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In this installment, Sally Bliumis-Dunn reads "Ode on a Grecian Urn" by John Keats. Bliumis-Dunn teaches Modern Poetry at Manhattanville College and SUNY Purchase. She received her MFA in Poetry from Sarah Lawrence College in 2002. Her poems have appeared in Bellevue Literary Review , BigCityLit , Lumina , MARGIE , Nimrod , The Paris Review , Poet Lore , Poetry London , Prairie Schooner , RATTLE , Rattapallax , Spoon River Poetry Review and Chance of A Ghost , an anthology put out by...
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Poets on Poets
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In this installment, Stefanie Wortman reads "The Chimney Sweeper" [from Songs of Experience ] by William Blake. Wortman's poems have appeared in the Yale Review , New Orleans Review , and Subtropics . She is currently pursuing a PhD in creative writing from the University of Missouri. William Blake, "The Chimney Sweeper" A little black thing among the snow: Crying weep, weep, in notes of woe! Where are thy father & mother? say? They are both gone up to the church to...
Topics: Romantic poetry, Romantic Circles Poets on Poets
Poets on Poets
by Samuel Taylor Coleridge
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In this installment, Chad Davidson reads “Frost at Midnight” by Samuel Taylor Coleridge. Davidson is the author of Consolation Miracle (Southern Illinois UP, 2003). His poems have appeared or are forthcoming in AGNI , Doubletake , Paris Review , Prairie Schooner , Shenandoah , Virginia Quarterly Review , and others. He teaches literature and creative writing at the University of West Georgia near Atlanta. Samuel Taylor Coleridge, "Frost at Midnight" The Frost performs its secret...
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Poets on Poets
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In this installment, Nickole Brown reads “Imitation of Spenser” by John Keats. Brown is the author of Sister , a novel-in-poems published by Red Hen Press (2007). She graduated from the M.F.A. Program at the Vermont College of Fine Arts and has received grants from the National Endowment for the Arts, the Kentucky Foundation for Women, and the Kentucky Arts Council. She has served as the National Publicity Consultant for the Palm Beach Poetry Festival, as well as the Program Coordinator for...
Topics: Romantic poetry, John Keats, Romantic Circles Poets on Poets
Poets on Poets
by Percy Bysshe Shelley
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In this installment, Rae Armantrout reads “To A Skylark” by Percy Bysshe Shelley. Armantrout is the author of numerous books of poetry, including The Invention of Hunger (1979), Precedence (1985), Necromance (1991), Made to Seem (1995), Pretext (2001), and Veil: New and Selected Poems (2001).  Her work has helped to shape the Language Poetry movement in contemporary verse. Percy Bysshe Shelley, "To A Skylark" Hail to thee, blithe spirit! Bird thou never wert— That from heaven...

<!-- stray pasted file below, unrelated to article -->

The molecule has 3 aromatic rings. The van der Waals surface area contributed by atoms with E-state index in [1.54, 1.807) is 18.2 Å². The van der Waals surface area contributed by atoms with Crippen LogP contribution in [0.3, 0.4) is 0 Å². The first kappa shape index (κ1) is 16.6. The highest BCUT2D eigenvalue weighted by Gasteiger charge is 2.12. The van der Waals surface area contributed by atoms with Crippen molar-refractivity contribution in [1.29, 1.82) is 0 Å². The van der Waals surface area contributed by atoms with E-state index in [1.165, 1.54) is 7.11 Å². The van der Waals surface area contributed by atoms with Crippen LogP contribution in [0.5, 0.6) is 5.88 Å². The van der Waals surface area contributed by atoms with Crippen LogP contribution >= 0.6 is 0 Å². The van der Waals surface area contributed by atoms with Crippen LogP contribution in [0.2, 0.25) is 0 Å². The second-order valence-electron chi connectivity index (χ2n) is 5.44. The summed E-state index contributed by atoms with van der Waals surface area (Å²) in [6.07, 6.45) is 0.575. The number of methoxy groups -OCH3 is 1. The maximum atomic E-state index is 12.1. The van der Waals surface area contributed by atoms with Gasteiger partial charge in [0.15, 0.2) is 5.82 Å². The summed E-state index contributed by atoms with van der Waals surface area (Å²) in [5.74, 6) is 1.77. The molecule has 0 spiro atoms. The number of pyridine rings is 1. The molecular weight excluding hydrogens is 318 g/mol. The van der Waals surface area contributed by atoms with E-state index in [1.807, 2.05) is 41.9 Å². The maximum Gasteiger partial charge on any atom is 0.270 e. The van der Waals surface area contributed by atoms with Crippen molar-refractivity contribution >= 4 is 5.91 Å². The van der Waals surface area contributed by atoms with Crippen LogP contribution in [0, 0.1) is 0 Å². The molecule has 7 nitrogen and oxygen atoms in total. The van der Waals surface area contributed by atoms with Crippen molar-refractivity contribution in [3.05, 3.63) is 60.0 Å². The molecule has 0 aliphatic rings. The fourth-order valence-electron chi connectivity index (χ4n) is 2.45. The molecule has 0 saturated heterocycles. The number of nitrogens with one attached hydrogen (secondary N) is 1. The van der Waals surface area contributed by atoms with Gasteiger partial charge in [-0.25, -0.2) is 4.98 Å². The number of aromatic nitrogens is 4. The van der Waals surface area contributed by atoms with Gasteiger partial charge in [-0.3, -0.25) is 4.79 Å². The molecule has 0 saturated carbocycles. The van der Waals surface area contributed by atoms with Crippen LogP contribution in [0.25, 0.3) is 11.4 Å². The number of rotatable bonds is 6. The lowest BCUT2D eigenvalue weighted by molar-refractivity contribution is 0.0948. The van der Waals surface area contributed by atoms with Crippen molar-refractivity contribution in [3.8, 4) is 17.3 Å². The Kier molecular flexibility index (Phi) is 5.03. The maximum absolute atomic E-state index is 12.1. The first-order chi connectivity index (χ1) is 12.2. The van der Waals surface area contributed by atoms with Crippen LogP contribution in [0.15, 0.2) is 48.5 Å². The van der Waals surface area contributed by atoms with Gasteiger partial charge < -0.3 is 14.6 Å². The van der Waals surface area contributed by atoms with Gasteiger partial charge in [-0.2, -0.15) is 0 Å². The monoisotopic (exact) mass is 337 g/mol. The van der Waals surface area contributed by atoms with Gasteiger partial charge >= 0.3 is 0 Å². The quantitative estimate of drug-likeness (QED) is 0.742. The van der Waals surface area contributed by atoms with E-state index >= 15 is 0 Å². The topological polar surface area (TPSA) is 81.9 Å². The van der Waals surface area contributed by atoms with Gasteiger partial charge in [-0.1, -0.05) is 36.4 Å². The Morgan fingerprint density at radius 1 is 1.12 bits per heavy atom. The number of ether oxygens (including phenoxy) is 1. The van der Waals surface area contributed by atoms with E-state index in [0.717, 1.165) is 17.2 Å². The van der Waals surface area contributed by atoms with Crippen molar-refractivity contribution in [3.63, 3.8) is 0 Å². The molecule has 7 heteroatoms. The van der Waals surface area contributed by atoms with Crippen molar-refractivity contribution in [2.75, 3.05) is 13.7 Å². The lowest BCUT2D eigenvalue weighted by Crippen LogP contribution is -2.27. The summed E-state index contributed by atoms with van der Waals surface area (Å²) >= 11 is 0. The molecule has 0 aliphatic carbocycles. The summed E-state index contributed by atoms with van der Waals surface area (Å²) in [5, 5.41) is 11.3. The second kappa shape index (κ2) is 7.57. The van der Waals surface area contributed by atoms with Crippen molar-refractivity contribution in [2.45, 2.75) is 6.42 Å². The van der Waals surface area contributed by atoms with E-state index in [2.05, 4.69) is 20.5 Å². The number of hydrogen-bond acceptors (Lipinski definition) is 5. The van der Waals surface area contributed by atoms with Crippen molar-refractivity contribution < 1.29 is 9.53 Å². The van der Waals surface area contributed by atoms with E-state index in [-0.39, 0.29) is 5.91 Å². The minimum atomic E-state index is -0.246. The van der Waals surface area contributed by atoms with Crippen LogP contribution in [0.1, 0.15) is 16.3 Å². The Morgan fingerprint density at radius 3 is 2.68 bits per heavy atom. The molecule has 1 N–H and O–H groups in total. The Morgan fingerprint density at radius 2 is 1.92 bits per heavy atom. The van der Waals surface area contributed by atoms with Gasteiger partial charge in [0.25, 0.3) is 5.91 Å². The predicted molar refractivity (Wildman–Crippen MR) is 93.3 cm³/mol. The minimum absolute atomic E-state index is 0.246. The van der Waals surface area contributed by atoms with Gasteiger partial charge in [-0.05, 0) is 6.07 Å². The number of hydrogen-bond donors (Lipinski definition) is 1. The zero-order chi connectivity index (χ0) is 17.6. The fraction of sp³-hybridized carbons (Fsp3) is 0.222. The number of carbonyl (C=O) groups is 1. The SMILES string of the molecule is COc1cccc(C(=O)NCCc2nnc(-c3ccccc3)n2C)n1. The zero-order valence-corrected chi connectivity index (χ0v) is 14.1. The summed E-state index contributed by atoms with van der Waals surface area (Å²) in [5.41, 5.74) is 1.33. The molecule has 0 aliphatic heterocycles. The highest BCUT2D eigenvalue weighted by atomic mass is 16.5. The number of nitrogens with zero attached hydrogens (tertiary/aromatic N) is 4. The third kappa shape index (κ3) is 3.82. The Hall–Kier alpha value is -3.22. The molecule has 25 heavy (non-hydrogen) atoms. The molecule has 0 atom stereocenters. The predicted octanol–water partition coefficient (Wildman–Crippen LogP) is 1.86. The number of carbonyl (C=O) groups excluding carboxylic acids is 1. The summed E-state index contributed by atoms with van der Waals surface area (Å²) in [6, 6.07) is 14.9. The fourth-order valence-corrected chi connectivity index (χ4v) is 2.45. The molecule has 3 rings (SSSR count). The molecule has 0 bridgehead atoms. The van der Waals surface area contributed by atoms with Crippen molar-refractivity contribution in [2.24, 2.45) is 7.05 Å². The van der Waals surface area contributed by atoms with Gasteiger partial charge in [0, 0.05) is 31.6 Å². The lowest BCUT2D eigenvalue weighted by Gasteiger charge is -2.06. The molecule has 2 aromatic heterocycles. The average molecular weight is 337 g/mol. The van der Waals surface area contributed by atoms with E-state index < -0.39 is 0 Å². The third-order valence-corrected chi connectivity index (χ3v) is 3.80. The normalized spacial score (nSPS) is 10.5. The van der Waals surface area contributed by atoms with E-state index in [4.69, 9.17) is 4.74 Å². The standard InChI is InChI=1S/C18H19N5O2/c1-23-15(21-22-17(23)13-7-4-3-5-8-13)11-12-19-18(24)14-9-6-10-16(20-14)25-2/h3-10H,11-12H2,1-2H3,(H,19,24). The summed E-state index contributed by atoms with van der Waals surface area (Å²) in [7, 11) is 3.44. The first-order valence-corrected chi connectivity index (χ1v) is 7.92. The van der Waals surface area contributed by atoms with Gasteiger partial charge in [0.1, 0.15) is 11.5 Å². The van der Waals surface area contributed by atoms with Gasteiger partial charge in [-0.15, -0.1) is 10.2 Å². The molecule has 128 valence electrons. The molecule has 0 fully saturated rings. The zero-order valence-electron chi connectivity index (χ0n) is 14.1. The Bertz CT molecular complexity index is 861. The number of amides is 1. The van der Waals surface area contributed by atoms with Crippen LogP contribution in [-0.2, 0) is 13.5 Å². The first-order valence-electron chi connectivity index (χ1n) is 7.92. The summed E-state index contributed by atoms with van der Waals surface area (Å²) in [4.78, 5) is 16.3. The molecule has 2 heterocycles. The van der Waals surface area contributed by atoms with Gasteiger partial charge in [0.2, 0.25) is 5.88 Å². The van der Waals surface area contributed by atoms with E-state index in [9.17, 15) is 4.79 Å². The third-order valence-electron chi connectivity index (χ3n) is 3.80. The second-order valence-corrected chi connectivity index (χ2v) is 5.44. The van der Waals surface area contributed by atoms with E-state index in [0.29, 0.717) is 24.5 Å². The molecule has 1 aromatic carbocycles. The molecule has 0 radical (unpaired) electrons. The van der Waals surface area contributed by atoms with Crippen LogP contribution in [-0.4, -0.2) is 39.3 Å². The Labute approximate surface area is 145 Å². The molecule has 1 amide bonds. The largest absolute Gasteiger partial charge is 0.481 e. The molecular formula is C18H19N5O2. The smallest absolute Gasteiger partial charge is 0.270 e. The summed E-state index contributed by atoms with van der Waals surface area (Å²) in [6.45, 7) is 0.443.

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Poets on Poets
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In this installment, Chris Dombrowski reads "To Autumn" by John Keats. Dombrowski's poems have appeared or are forthcoming in Barrow Street, Crazyhorse , Colorado Review , Denver Quarterly , Ninth Letter , Orion , and others. His chapbook, Fragments with Dusk in Them , was published by Punctilious Press in 2008, and his first full-length collection, By Cold Water , was published by Wayne State University Press in 2009. He has taught creative writing at the University of Montana and...
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Poets on Poets
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In this installment, R. Erica Doyle reads “Unknown Female Head” by Laetitia Elizabeth Landon. Doyle was born in Brooklyn after the riots of '68. Her work has appeared in Best American Poetry , Callaloo , Ploughshares , Best Black Women's Erotica , Bum Rush the Page , Ms. Magazine , and is forthcoming in Bloom , Our Caribbean: Writing by LGBT Writers of the Antilles , and Quotes Community: Notes for Black Poets . She has received grants and awards from the Hurston/Wright Foundation, the...
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Poets on Poets
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In this installment Angie Hogan reads "Lines Written in Early Spring" by William Wordsworth. Hogan's poems have appeared in  The Antioch Review ,  Bellingham Review , Ploughshares ,  Third Coast ,  The Virginia Quarterly Review ,  Willow Springs , and elsewhere. Originally from a small town in East Tennessee, she currently lives near Charlottesville and works at the University of Virginia Press. William Wordsworth, "Lines Written in Early Spring" I heard a thousand...
Topics: Romantic poetry, Romantic Circles Poets on Poets, William Wordsworth, Romantic Circles Poets on...
Poets on Poets
by William Blake
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In this installment, Jeffrey Thomson reads “London” by William Blake. Thomson’s third book of poems, Renovation , was part of the Carnegie Mellon University Press poetry series in 2005. His second collection of poems, The Country of Lost Sons , inaugurated a new poetry series from Parlor Press at Purdue University in February 2004 and first book, The Halo Brace , was brought out in a limited edition letterpress version from Birch Brook Press in 1998. He is an Assistant Professor of...
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Poets on Poets